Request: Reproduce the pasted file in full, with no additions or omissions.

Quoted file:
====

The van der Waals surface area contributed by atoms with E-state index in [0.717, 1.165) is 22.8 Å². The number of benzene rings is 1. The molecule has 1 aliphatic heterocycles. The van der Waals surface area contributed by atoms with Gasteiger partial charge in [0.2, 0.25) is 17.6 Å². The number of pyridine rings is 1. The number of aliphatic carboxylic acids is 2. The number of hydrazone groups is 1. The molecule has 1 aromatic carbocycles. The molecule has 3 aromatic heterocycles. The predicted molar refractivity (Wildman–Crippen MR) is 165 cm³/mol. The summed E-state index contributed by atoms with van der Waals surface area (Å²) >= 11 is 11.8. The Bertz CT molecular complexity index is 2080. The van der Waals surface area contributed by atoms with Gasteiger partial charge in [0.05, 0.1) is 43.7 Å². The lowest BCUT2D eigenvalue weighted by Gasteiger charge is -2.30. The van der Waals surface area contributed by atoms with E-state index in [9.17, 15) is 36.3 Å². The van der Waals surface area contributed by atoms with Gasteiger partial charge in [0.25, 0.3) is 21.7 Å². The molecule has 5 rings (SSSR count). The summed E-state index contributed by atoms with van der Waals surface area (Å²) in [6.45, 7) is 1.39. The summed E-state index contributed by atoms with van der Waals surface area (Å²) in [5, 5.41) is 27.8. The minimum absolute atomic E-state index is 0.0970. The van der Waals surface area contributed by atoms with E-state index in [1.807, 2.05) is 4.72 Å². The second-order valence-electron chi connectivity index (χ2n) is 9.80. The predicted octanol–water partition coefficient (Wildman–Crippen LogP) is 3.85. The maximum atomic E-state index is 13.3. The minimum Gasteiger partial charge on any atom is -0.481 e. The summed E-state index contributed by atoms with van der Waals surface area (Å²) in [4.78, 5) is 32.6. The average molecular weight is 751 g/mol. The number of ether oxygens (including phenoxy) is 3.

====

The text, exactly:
The van der Waals surface area contributed by atoms with E-state index in [0.717, 1.165) is 22.8 Å². The number of benzene rings is 1. The molecule has 1 aliphatic heterocycles. The van der Waals surface area contributed by atoms with Gasteiger partial charge in [0.2, 0.25) is 17.6 Å². The number of pyridine rings is 1. The number of aliphatic carboxylic acids is 2. The number of hydrazone groups is 1. The molecule has 1 aromatic carbocycles. The molecule has 3 aromatic heterocycles. The predicted molar refractivity (Wildman–Crippen MR) is 165 cm³/mol. The summed E-state index contributed by atoms with van der Waals surface area (Å²) >= 11 is 11.8. The Bertz CT molecular complexity index is 2080. The van der Waals surface area contributed by atoms with Gasteiger partial charge in [0.05, 0.1) is 43.7 Å². The lowest BCUT2D eigenvalue weighted by Gasteiger charge is -2.30. The van der Waals surface area contributed by atoms with E-state index in [9.17, 15) is 36.3 Å². The van der Waals surface area contributed by atoms with Gasteiger partial charge in [0.25, 0.3) is 21.7 Å². The molecule has 5 rings (SSSR count). The summed E-state index contributed by atoms with van der Waals surface area (Å²) in [6.45, 7) is 1.39. The summed E-state index contributed by atoms with van der Waals surface area (Å²) in [5, 5.41) is 27.8. The minimum absolute atomic E-state index is 0.0970. The van der Waals surface area contributed by atoms with E-state index in [1.807, 2.05) is 4.72 Å². The second-order valence-electron chi connectivity index (χ2n) is 9.80. The predicted octanol–water partition coefficient (Wildman–Crippen LogP) is 3.85. The maximum atomic E-state index is 13.3. The minimum Gasteiger partial charge on any atom is -0.481 e. The summed E-state index contributed by atoms with van der Waals surface area (Å²) in [4.78, 5) is 32.6. The average molecular weight is 751 g/mol. The number of ether oxygens (including phenoxy) is 3.